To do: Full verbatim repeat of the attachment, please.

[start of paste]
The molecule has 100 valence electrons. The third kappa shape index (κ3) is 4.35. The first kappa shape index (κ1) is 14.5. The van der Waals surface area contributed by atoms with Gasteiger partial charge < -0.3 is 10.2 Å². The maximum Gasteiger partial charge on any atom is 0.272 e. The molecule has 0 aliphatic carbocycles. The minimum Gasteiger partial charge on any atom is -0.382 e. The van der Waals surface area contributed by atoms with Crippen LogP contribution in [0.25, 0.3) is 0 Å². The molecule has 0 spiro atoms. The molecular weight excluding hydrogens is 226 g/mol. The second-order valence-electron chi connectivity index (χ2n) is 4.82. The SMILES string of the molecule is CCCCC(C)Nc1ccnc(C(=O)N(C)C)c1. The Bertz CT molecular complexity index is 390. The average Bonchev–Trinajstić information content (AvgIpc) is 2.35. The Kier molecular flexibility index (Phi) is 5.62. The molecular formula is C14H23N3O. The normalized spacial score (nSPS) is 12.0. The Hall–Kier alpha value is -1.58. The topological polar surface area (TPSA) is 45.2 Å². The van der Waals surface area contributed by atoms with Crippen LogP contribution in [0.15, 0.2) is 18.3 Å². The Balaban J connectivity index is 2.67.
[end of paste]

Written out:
The molecule has 100 valence electrons. The third kappa shape index (κ3) is 4.35. The first kappa shape index (κ1) is 14.5. The van der Waals surface area contributed by atoms with Gasteiger partial charge < -0.3 is 10.2 Å². The maximum Gasteiger partial charge on any atom is 0.272 e. The molecule has 0 aliphatic carbocycles. The minimum Gasteiger partial charge on any atom is -0.382 e. The van der Waals surface area contributed by atoms with Crippen LogP contribution in [0.25, 0.3) is 0 Å². The molecule has 0 spiro atoms. The molecular weight excluding hydrogens is 226 g/mol. The second-order valence-electron chi connectivity index (χ2n) is 4.82. The SMILES string of the molecule is CCCCC(C)Nc1ccnc(C(=O)N(C)C)c1. The Bertz CT molecular complexity index is 390. The average Bonchev–Trinajstić information content (AvgIpc) is 2.35. The Kier molecular flexibility index (Phi) is 5.62. The molecular formula is C14H23N3O. The normalized spacial score (nSPS) is 12.0. The Hall–Kier alpha value is -1.58. The topological polar surface area (TPSA) is 45.2 Å². The van der Waals surface area contributed by atoms with Crippen LogP contribution in [0.15, 0.2) is 18.3 Å². The Balaban J connectivity index is 2.67.